This story starts, as do so many, in the vast swamplands of my ignorance.
That is to say, there was a time when I knew considerably less than I do now about Regency naming conventions, and in that state of limited knowledge, I decided to name my book’s hero Christopher.
Fine, time-honored English name, right? Christopher Wren, right? Christopher Marlowe? Christopher Plummer, Christopher Lee, Christopher Robin?
Now, maybe somewhere in the back of my brain I did note that I couldn’t recall ever encountering a Christopher in Jane Austen… or in any Regency romance I’d read… but I’d come across at least one in Dickens, and that was pretty close (especially if you overlooked the fact that the character was one of Dickens’s saintly poor kids as opposed to the overprivileged baronet-in-waiting I was writing), and the name sounded so nice (tremendously pleasing distribution of plosive, fricative, and sibilant-fricative consonants, for those who take an interest in those things), and really, what were the odds it would ever find its way to publication anyway?
So I back-burnered the issue of name accuracy, and wrote. And by the time the thing was finished, and the idea of publication was beginning to seem a little more plausible (it had placed first in a contest and netted some agent requests), I was mighty attached to that name.
I knew by now it was an unlikely name for a baronet to have given his firstborn son in the year 1788, but surely it wasn’t completely beyond the realm of possibility… was it?
To find out, I went to the Baronets listing of ThePeerage.com. I figured if I could just find one real-life Regency-era baronet named Christopher, I’d take it as a green light.
And a little way into the B section of the alphabetically ordered listings, I found one! I was in the clear, right?
Well, not really. Because the baronetcy was created for this guy, perhaps in recognition of his distinguished military service. For all we know he was born in the merchant or working class, where naming requirements weren’t nearly so strict. In short, he wasn’t the proof I’d been looking for… and a search through the rest of the baronet listings failed to turn up any more Christophers. I mean not one.
And still I didn’t change my hero’s name. I’d spent more months than I care to admit with this manuscript, and this character, and dammit, his name was Christopher. That was who he was. He simply wouldn’t answer to George, or James, or anything else on that short list of names that late-Georgian-era gentry gave to their sons.
So Christopher he remained through submission to my eventual agent, through submission to publishing houses, through sale and website and editorial revisions.
I rationalized, privately: Surely if the name were so wrong, someone at my agency or publisher would have mentioned it by now… Does it really matter that much? – Lots of the best-selling historical romances aren’t all that accurate… And it would be boring if we all named our heroes Edward and Henry and William.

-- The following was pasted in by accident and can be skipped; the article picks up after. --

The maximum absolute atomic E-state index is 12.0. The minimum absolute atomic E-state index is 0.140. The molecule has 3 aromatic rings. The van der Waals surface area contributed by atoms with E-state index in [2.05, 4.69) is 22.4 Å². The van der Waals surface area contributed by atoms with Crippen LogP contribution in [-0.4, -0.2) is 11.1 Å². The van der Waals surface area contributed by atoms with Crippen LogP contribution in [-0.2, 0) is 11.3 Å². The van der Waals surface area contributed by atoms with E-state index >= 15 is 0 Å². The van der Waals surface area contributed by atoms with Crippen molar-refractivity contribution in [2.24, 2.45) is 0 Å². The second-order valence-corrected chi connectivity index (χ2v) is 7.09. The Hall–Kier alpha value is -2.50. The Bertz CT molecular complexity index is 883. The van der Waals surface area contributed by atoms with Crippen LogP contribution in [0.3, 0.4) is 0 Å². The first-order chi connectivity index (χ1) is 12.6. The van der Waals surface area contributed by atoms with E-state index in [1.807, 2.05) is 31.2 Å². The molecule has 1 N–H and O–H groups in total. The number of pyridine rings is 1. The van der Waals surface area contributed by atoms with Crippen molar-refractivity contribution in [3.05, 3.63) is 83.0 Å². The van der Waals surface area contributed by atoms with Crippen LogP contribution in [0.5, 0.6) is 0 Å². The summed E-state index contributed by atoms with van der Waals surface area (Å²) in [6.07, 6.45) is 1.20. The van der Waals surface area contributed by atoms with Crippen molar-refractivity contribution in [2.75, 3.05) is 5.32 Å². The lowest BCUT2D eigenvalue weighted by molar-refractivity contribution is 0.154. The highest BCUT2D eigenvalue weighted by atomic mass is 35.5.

But here’s the thing. I am a writer who is going to make mistakes. I try to be scrupulous in my research and fact-checking, but there’s no getting around the fact that I come from an English-major background as opposed to having a degree in history or a lifelong passion for the world of Georgette Heyer. For all my efforts, almost certainly I will get some things wrong.
Did I really want to get this rather substantial thing wrong, on purpose, in my first published book?
By the time A Lady Awakened went into copy edits this past spring, I’d been away from the characters long enough that to change a name didn’t feel entirely unthinkable anymore. So back I went to the Big List o’Baronets, and there among the Johns and Arthurs I found…
Theophilus! Now here was a name I could work with. I could picture my hero’s father saddling him with something so grandiose, I could picture my hero growing up slightly mortified by it, and I could have him be “Theo” for short.
The word even had a lot of the same pleasing phonetic qualities as “Christopher.” It fit with the description I’d already written for the first time the heroine ventures to pronounce his given name:
The name floated out like milkweed-fluff blown from her palm, wayward and ephemeral.
So I bit the bullet and authorized a great big search-and-replace.
And, vowing not to go through this again, took care to name my next hero Will.
(The historically persnickety among us might wish to take issue with my heroine’s name as well, but this one I’m sticking by. Jane Austen herself had a friend named Martha, so we know it’s a plausible name for a respectable, if not aristocratic, lady of the era. And since my heroine’s father was a sober-minded, Bible-studying man not terribly concerned with what names were fashionable, I think it works.)
Writers: Do you struggle with these details? How do you deal with the very short list of viable names for Regency-era gentry and aristocracy? Readers: Does it make a difference to you? Or are names something you’ll overlook as long as the characters grab you?